Mr. Speaker, this House either means something or it does not.
The reason why the Prime Minister's office put out a press release was to inform Canadians of a fact, that Mr. Landry was appointed or accepted the invitation to head the foundation. As a result of that press release the Toronto Star ran an article in today's paper. The headline of that article is “Chrysler chief to run scholarships”. The sub-headline is “No bias for high-tech training, Landry says”. This is the information that those who read the Toronto Star are receiving.
That assumes that the announcement made by the Minister of Finance will in fact become law. Not only has legislation not been presented in this House, we do not know the nature of the legislation. This House might decide, for whatever reason, that instead of having a foundation to dispense the millennium fund, it might choose another mechanism. By inviting Mr. Landry to be the head of the foundation, they are in effect assuming that this Parliament will ratify and endorse whatever the plan is for this foundation.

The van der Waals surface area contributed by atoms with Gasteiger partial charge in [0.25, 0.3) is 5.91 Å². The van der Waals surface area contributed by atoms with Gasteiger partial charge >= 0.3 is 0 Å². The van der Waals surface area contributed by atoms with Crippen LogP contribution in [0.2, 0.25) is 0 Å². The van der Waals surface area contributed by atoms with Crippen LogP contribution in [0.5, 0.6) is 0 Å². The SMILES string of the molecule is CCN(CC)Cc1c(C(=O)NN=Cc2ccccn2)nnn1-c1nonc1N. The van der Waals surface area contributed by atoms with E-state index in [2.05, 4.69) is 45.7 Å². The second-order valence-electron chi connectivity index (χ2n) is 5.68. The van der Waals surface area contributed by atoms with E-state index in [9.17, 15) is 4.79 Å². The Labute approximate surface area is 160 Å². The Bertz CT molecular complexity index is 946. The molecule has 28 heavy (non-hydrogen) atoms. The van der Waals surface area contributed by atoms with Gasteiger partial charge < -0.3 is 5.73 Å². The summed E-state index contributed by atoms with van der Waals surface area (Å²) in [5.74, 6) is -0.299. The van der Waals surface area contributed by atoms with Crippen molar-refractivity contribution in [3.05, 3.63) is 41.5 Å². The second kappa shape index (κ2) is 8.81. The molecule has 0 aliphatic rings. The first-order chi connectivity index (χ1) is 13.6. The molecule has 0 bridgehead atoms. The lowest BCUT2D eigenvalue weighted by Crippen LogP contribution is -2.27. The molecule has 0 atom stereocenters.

As a member of Parliament, I have not seen the legislation. I do not know how many members will be on this board. I do not know what the provisions are with respect to the head of the foundation.
Not only is this action a contempt of this Parliament, it is also a contempt of the Senate. While the Prime Minister and his majority might be able to make an assumption that they could in effect pass legislation through this House, they cannot assume that the Senate down the way will also give its endorsation to identical legislation.
At the very least, the invitation was premature. The government should recognize that the invitation was premature. If it has any confidence in the integrity of this House, that invitation should be withdrawn pending the passage of that legislation in this House and in the Senate.